Much has been made of the new challenges cloud computing has brought to IT departments, but a new report claims things aren’t that different from before.
In a survey by Vanson Bourne of 250 UK chief information officers (CIOs), the respondents said the top three issues they faced were the same now as they were before the invasion of cloud – security, cost cutting and migration.
The vast majority of CIOs – 86 per cent – believed cloud computing was “over-hyped” and 74 per cent thought the transition over to the new technology wasn’t any different from previous technology trends they had to shift between.
The research also showed whilst CIOs were looking for reliability, security, reputation and lower costs when examining potential cloud providers, these were the same traits they had always looked for when deciding on an IT vendor.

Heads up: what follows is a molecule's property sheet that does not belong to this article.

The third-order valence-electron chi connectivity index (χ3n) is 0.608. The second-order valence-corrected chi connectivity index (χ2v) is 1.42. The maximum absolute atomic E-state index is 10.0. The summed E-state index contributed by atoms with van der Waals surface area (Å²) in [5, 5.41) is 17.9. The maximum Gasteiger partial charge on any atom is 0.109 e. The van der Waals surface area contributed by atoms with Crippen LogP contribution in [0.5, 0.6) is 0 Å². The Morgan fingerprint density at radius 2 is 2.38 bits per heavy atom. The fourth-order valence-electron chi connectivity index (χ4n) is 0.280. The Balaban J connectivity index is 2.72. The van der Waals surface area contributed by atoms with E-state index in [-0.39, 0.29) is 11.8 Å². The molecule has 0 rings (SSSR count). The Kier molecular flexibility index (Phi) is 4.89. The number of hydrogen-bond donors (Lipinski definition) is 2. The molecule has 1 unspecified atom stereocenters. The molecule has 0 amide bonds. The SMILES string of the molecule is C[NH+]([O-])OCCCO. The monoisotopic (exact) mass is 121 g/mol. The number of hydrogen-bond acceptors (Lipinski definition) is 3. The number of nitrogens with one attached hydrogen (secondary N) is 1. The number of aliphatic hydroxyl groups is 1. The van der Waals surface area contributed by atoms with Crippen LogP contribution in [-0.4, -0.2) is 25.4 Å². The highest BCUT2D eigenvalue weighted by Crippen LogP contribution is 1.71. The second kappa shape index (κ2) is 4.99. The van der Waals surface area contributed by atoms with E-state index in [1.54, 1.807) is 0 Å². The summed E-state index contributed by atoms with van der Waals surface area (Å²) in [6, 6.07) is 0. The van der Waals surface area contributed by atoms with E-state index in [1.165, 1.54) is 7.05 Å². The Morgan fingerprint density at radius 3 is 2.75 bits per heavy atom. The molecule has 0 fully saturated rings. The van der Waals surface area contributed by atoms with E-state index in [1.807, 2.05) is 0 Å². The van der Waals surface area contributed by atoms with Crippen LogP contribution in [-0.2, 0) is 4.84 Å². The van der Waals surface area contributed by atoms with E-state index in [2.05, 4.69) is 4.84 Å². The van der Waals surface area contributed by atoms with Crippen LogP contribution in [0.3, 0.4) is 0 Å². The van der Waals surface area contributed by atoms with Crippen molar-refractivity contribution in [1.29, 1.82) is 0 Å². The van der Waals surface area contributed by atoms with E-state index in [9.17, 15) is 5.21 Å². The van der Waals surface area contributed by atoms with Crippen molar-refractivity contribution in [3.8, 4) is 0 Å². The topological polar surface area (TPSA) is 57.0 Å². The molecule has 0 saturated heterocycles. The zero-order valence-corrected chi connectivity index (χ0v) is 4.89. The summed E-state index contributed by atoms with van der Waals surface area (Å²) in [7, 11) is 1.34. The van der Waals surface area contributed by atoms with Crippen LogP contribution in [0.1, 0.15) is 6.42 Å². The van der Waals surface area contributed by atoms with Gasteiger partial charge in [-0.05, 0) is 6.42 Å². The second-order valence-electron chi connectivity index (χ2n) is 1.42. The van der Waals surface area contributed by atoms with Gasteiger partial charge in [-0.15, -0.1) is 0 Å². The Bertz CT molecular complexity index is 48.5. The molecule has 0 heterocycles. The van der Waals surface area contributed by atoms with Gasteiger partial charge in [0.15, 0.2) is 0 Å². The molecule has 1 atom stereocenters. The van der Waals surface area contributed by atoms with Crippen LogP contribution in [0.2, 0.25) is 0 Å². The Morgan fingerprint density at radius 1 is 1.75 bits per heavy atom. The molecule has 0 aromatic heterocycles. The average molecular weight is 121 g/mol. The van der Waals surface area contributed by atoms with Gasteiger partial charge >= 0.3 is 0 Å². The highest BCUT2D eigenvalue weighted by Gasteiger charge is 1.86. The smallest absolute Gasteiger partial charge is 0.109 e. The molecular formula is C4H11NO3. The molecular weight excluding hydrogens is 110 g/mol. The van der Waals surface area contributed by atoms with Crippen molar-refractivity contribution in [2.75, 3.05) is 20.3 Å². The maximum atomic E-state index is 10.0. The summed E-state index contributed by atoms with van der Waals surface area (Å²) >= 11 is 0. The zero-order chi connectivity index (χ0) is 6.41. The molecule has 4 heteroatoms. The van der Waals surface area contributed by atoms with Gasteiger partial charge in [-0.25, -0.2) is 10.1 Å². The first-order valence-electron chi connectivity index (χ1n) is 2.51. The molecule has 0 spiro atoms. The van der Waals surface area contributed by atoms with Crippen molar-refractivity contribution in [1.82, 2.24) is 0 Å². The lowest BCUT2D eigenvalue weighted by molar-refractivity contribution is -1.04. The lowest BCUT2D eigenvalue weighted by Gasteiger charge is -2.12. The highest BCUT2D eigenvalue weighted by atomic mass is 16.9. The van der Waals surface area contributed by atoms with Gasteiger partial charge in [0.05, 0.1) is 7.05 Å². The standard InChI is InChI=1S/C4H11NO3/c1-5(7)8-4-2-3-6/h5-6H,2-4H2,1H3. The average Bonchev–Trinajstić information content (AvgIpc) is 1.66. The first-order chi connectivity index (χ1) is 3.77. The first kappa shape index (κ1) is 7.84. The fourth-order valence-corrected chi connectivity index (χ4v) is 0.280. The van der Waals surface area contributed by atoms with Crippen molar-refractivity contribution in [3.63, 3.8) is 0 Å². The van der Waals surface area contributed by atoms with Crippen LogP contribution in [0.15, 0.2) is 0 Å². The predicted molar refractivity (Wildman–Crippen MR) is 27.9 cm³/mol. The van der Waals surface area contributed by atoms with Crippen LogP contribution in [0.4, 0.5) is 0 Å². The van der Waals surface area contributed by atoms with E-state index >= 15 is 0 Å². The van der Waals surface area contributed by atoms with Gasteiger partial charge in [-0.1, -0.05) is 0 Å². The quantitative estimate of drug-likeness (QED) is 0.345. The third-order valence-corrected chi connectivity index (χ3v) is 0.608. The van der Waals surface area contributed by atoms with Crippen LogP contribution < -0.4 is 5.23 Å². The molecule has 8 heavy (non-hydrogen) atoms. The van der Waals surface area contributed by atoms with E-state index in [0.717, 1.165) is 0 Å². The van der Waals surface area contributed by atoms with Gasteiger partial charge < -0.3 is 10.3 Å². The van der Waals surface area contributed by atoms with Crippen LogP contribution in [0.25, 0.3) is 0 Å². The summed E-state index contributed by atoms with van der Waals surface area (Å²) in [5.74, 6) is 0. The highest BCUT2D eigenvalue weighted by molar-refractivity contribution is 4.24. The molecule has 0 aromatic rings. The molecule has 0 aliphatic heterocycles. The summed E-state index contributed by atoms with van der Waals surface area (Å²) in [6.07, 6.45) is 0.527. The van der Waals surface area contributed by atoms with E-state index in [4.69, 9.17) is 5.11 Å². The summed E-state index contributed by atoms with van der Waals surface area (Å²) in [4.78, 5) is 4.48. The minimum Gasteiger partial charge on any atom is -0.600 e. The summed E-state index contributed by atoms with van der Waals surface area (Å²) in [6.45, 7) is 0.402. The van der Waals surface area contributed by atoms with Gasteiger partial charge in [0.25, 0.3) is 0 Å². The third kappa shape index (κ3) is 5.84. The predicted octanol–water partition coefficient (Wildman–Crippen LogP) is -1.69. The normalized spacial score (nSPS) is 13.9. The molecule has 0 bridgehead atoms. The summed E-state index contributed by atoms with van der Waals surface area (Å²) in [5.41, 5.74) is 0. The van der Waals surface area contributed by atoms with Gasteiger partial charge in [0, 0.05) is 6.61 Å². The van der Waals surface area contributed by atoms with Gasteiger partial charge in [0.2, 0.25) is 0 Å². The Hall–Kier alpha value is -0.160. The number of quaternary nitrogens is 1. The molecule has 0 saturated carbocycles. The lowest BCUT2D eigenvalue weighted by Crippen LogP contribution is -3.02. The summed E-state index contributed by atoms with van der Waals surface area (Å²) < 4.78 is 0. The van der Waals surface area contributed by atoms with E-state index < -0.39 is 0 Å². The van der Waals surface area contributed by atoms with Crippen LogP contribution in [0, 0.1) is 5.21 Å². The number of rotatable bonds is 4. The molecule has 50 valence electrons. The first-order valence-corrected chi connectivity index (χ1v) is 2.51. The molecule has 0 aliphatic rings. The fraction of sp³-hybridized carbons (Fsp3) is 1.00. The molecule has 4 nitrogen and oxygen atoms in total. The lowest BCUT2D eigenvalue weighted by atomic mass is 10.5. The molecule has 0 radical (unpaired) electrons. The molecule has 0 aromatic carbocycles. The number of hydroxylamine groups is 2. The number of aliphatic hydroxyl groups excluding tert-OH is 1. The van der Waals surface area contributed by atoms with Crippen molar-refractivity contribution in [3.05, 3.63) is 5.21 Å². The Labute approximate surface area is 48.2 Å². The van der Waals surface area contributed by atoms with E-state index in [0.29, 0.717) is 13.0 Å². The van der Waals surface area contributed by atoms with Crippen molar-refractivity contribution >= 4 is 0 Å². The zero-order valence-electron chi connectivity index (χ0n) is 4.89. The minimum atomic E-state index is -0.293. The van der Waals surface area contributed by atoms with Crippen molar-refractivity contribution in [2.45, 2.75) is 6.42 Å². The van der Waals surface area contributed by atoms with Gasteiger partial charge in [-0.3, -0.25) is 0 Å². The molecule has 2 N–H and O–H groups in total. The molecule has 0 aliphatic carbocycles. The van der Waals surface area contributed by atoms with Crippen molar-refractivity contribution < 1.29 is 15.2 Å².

“The research clearly shows that while the IT landscape may have changed, CIOs’ concerns have not,” said Keith Tilley, managing director UK and executive vice president Europe for SunGard Availability Services – the sponsor of the survey.
“Businesses are looking to exploit the cloud’s potential, but they’re not willing to give up the security or resilience of their data. And as data continues to grow at an alarming rate, the pressure on CIOs to ensure it’s always available to the organisation will only increase, regardless of the platform on which businesses’ data is delivered or stored.”
This does not mean it will be an easy ride for cloud providers though. The survey showed 71 per cent of the CIOs were seeking more transparency from cloud companies when it came to data protection.
On top of this, 66 per cent wanted clearer proof of data security and 45 per cent sought more visibility on pricing.
“Data is of absolutely no use if it’s unavailable when the business needs it,” added Stuart Whittle, CIO at Weightmans Solicitors.
“Where we have moved elements of our infrastructure into the cloud, it’s imperative that we’re not making any sacrifices in order to enjoy the cloud’s benefits. This means that security and resilience cannot be an afterthought – it has to be ingrained into the very fabric of the solution.”
This article originally appeared at itpro.co.uk